“I didn’t go to school to do that kind of work!”

These are words spoken to me by a Millennial jobseeker. The work that was so disgusting to this person included operations support for a suite of executives. The jobseeker compared the activities as, “That would be like sticking needles into my eyes.”

As I look online, I find that there are many instances where Millennials express disdain at doing entry-level work, scorn at the thought of working at a business that doesn’t seem focused on solving world unity and hunger; and they are stunned to find out that a career and a job rarely makes people happy.

Many Millennials, who are college graduates, feel shame that they are working at the local burger shop. They worked hard for their degree and expected a career and a job. Now they are humiliated.

Another conversation went something like this.

Millennial: “I want a job that I enjoy in a place where my ideas are welcomed, people are engaging, where I make enough money to live on and where I don’t dread going to work.”

Marcia: “You want a job where you can be happy?”

Millennial: “Yes!”

Marcia: “Would you trust your happiness to people whose primary responsibility is to make money and generate profit.”

Millennial: “NO!”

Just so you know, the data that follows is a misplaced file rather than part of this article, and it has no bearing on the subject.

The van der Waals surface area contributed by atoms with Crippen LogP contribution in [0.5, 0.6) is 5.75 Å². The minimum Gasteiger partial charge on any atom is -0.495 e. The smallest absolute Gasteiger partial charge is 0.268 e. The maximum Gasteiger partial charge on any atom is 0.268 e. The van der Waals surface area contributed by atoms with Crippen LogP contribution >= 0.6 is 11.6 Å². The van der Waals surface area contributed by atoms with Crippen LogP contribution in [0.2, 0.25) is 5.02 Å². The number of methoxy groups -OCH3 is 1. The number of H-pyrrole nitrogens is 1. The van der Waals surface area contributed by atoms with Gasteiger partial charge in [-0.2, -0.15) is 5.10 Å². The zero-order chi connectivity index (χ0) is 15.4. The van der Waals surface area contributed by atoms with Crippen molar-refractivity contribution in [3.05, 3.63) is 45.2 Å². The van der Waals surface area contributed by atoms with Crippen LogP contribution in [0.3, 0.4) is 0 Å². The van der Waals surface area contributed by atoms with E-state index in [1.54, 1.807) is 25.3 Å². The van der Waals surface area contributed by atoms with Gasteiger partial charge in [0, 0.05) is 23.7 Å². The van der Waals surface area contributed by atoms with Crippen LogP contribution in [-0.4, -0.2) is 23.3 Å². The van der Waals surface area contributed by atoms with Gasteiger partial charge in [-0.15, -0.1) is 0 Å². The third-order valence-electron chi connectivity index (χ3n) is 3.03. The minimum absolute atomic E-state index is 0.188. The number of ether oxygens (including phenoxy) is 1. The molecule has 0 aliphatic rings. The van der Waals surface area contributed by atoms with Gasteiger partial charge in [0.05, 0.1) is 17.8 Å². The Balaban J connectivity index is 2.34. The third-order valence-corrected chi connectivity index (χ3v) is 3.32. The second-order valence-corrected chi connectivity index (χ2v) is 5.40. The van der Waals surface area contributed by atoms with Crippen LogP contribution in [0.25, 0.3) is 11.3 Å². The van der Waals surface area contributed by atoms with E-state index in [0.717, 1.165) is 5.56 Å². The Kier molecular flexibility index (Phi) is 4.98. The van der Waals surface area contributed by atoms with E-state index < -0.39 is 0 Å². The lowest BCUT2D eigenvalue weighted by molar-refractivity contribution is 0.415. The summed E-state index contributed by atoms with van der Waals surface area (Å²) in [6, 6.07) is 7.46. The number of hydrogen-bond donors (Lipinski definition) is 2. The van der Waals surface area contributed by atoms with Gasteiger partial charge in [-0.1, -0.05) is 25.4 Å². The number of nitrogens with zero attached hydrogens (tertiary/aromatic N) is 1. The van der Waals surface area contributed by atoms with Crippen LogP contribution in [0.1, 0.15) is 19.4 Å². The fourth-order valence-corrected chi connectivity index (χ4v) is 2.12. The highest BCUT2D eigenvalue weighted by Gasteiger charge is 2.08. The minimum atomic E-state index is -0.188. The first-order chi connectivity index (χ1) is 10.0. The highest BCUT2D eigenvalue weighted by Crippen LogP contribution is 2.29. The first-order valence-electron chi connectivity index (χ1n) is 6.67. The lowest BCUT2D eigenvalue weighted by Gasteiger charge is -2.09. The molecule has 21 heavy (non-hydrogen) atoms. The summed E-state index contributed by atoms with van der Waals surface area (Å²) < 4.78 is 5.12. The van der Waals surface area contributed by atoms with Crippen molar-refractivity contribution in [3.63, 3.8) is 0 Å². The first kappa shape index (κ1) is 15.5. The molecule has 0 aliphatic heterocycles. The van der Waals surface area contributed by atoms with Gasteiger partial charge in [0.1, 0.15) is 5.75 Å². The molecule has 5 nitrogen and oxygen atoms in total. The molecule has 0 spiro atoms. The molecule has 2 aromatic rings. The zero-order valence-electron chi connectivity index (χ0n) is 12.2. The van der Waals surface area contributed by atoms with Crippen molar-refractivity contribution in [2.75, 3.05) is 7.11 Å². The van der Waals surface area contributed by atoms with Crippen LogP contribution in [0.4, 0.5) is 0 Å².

Marcia: “Then why would you give away control of your happiness to people where you work? The purpose of a business is profitability. That’s their job and there’s nothing wrong with a business focusing on profit. On the contrary, that’s the point of building a business.”


Long silence.

Marcia: “Their job isn’t focused on making employees happy. We both agree that crushing employees to achieve profitability is unethical and bad business practice. Still, I wouldn’t suggest handing them the keys to your happiness.”

Point made!

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Where did these early career jobseekers get this idea that their career and their job would be the core of their happiness?

The Mother of Millennials: Meet the “Uber-mom.”

Several years ago, a client of mine was talking about her priorities and said something to the effect of, “I’m an uber-mom. Nothing gets in the way of my taking care of my children.”